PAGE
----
The home of Shooting Times and Sporting Gun

Gamekeepers push back on plan to rewild national park

There are widespread concerns that the Scottish government will prioritise ‘nature recovery’ over livelihoods in proposed new parks

The Scottish government has committed to introduce at least one new national park by 2026

Gamekeepers, landowners and local residents have pushed back at an attempt to prioritise rewilding and tree planting over livelihoods in Scotland’s new national parks.

Alongside the existing Loch Lomond and The Trossachs National Park and the Cairngorms National Park, the Scottish government is currently looking at creating one or two new parks, with Galloway and the Scottish Borders both being promoted as contenders.

Scotland’s current parks, particularly the Cairngorms, have seen fierce debates between a rewilding-driven tendency and traditional land managers looking to preserve jobs and landscapes. (Read more on the implications of rewilding here.)

Scottish Land & Estates expressed its concern about focusing the new parks on ‘net zero’ and nature recovery — often seen as coded terms for tree planting and rewilding.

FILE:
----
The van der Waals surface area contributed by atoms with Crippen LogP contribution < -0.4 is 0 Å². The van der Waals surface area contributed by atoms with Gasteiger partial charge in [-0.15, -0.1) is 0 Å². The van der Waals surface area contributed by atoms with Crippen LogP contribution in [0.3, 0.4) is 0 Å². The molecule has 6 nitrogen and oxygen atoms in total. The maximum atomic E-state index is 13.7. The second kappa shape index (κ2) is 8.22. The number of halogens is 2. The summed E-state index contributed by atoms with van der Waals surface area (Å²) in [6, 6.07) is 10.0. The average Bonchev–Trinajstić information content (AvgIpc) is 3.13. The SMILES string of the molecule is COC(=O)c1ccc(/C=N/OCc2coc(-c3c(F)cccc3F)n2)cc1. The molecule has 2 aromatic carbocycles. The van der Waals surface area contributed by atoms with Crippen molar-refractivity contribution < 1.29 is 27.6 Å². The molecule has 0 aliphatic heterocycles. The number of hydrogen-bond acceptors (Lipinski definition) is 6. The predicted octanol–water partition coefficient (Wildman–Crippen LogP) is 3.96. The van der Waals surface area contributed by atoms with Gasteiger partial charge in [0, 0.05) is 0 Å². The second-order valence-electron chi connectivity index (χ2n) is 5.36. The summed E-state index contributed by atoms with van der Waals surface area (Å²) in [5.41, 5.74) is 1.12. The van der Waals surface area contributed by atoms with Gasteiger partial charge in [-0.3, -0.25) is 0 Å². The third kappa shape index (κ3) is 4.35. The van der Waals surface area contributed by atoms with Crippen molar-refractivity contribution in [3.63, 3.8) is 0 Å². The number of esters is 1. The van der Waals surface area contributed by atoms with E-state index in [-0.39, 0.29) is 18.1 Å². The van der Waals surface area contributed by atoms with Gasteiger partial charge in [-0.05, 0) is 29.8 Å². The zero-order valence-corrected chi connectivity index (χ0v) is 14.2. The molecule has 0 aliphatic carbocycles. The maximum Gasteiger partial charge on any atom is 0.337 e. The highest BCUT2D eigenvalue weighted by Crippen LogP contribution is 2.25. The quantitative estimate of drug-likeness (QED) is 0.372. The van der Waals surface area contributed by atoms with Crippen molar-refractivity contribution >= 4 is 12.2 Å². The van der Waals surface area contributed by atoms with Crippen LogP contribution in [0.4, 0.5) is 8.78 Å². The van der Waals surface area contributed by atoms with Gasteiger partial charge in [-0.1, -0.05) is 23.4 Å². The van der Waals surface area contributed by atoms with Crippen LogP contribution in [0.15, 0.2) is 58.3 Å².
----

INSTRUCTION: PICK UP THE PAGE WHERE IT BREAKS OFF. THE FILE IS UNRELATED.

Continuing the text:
Karen Ramoo, policy adviser at Scottish Land & Estates, said: “We recognise how important it is for national parks to play an active role in nature recovery and the pursuit of net zero. However, it is imperative that national parks strike a balance between objectives for the climate and biodiversity crises while giving due consideration to social and economic objectives, ensuring that these living and working environments continue to support the fragile rural communities within them.”

The Scottish Gamekeepers Association wanted to know why the consultation was so difficult to engage with. A spokesperson said: “The question must be raised, if the Scottish government and NatureScot genuinely wish to encourage an inclusive and wide-reaching response, why is the consultation process so inhibiting? The lack of representation by those that earn their living from the land and ordinary citizens is apparent.”

Gamekeeper Ronnie Kippen slammed the plans, saying they were “absolutely nothing new”. He added: “Countryside families and employment are getting less say and will probably be ignored anyway, to keep the failed wildlife charities on board.”

A commitment to introduce at least one new national park to Scotland by 2026 is part of the Bute House Agreement between the SNP and the Scottish Greens.